Title: The Last Station: A Novel of Tolstoy's Last Year.
Author: Jay Parini.
Genre: Fiction, literature, romance, family saga.
Publication Date: 1990.
Summary: A novelization of the last days of Leo Tolstoy. The book focuses on the tension between Sofya Andreyevna, Tolstoy's wife, and his latter-day retinue of assorted sycophants, led by Vladimir Chertkov.
My rating: 9/10
♥ For moral man (that is, for the body alone) time exists: that is, hours, days, months, and years pass. For the body alone, there also exists the physical world - what can be seen, touched by the hands. What is big or little, hard or soft, durable or fragile. But the soul is timeless; it merely resides in the human body. The I that I spoke of seventy years ago is the same I I refer to now. Nor does the soul have anything physical about it. Wherever I am, no matter what happens, my soul, the I that I refer to, stays the same and is always nonphysical. Thus, time exists only for the body. For the soul, time and place and the physical world have no reality. Therefore, we can't really ask what will happen to the soul or where, after death, it will go, because the phrase will be suggests time, and the word where suggests place. Neither time nor place has meaning for the soul once the physical body has ceased to be.
That speculations about life after death or heaven and hell are shallow and mistaken should by now be clear. If the soul were going somewhere to live after death, it would be somewhere before birth. But nobody seems to notice that.
♥ It is the fear of death that hangs like a buzzard over mankind's head, a perpetual torment. As Leo Nikolayevich has said, one should whisk that fear away. Say, "Be gone, buzzard!" And then comes freedom.
♥ "There can be no improvement in the condition of the Russian people," he said, "nor any people, through revolution that does not exist on a moral basis. A moral basis presupposes that force will not be used."
♥ It's easy to praise people. To point out faults is another matter.
♥ Tact is among the more socially useful forms of insincerity.
♥ In my teens, I found myself drawn to indecent images and thoughts. I realize now that the issue of decency is bogus. Is it deceit for the tsar to force young Russian men to kill young men from other countries, in the most brutal ways? Is it decent for society to allow people to starve in the streets, to die alone in miserable little isbas, to live like rats in Moscow sewers? Slavery of any kind - economic, military, social - is indecent. But sexual activity, how men and women choose to combine their physical parts, is completely neutral.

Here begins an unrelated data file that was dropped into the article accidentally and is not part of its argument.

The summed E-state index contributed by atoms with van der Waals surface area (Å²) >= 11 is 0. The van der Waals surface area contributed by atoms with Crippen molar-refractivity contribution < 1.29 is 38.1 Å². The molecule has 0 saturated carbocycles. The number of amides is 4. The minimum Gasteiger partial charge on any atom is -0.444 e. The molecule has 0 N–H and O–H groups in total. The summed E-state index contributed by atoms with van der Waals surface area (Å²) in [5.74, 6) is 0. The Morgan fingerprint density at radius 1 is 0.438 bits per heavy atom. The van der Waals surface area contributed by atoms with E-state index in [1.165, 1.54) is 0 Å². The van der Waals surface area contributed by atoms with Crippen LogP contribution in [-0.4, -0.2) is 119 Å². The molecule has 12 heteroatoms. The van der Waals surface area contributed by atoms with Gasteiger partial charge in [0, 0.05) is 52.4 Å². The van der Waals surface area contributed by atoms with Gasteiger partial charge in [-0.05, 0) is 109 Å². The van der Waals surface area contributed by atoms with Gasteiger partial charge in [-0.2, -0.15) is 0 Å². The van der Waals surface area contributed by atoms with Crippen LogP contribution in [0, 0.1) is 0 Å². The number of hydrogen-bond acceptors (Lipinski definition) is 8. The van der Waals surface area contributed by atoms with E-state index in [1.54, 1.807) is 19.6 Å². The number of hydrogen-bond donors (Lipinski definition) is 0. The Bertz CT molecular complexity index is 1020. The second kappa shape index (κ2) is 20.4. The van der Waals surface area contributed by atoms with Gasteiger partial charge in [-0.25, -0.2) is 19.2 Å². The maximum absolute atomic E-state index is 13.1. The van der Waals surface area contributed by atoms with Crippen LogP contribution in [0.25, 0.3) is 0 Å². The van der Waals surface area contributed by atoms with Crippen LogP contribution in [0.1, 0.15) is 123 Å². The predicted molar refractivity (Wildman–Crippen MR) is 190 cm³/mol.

♥ In the thickest part of Zasyeka, Papa's favorite haunt, is a small trail that leads to a spring at the bottom of the woods. A pool of clear water has formed in one spot, and the horses drink there. We call it Wolves' Well. Nearby, a family of badgers live like kings in a dusty hillock. They burrow into deep dens that branch into a maze of connecting tunnels. Papa occasionally brings his favorite dogs - Tiulpan and Tsygan - here; they are crazy for badgers, scratching away at the hillock with a wild hope of unearthing them.
Papa says that writing is like that: you keep scratching away at the dirt, hoping a badger might run out. But it rarely does.
♥ In essence, once resistance was allowed to exist side by side with love, love could no longer continue as a fundamental law. The only law that survived was the law of strength - the power of the stronger over the weaker. This is how, for nineteen centuries, Christians have lived. I grant that, at all times, people have mostly been guided by violence as they sought to organize their lives. The only difference between Christian civilization and the others is that Christianity has expressed this contradiction clearly. At the same time, while Christians accept this law, they disregard it in the private lives. Hence, Christians live a contradiction, basing their lives on violence while professing love. This contradiction continued to grow as the Christian world progressed, and it has reached new heights recently. The question now becomes this: either we recognize that we don't follow any religious or moral teaching and are guided by the power of the strong, or we recognize that all our taxes have been collected by force, and that our institutions (our courts, our police, but - above all - our armies) must be abolished.
♥ Walking back to Yasnaya Polyana in the midst of the crowd, we said nothing more about where we were going or why or when. We were carried along, buyoed up, by a thousand singing voices, men and women who loved Tolstoy as much as we did, who understood, as he did, that death was simply one of life's many transformations, and that nothing mattered in the world but love.